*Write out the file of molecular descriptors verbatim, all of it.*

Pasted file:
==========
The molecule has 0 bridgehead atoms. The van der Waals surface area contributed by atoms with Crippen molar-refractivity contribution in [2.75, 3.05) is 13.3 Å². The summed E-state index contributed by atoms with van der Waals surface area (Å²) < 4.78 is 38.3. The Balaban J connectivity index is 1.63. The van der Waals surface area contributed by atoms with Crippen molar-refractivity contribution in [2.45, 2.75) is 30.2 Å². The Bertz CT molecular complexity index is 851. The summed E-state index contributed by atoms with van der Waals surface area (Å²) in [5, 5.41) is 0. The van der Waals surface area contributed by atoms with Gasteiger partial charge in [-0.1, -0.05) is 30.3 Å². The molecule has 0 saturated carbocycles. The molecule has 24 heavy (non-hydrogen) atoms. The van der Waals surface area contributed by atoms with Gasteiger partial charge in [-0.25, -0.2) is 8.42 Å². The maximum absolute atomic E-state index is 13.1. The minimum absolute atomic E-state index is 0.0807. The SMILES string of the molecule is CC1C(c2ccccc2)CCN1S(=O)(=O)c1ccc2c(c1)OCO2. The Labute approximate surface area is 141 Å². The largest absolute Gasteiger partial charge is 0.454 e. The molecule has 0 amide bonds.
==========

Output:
The molecule has 0 bridgehead atoms. The van der Waals surface area contributed by atoms with Crippen molar-refractivity contribution in [2.75, 3.05) is 13.3 Å². The summed E-state index contributed by atoms with van der Waals surface area (Å²) < 4.78 is 38.3. The Balaban J connectivity index is 1.63. The van der Waals surface area contributed by atoms with Crippen molar-refractivity contribution in [2.45, 2.75) is 30.2 Å². The Bertz CT molecular complexity index is 851. The summed E-state index contributed by atoms with van der Waals surface area (Å²) in [5, 5.41) is 0. The van der Waals surface area contributed by atoms with Gasteiger partial charge in [-0.1, -0.05) is 30.3 Å². The molecule has 0 saturated carbocycles. The molecule has 24 heavy (non-hydrogen) atoms. The van der Waals surface area contributed by atoms with Gasteiger partial charge in [-0.25, -0.2) is 8.42 Å². The maximum absolute atomic E-state index is 13.1. The minimum absolute atomic E-state index is 0.0807. The SMILES string of the molecule is CC1C(c2ccccc2)CCN1S(=O)(=O)c1ccc2c(c1)OCO2. The Labute approximate surface area is 141 Å². The largest absolute Gasteiger partial charge is 0.454 e. The molecule has 0 amide bonds.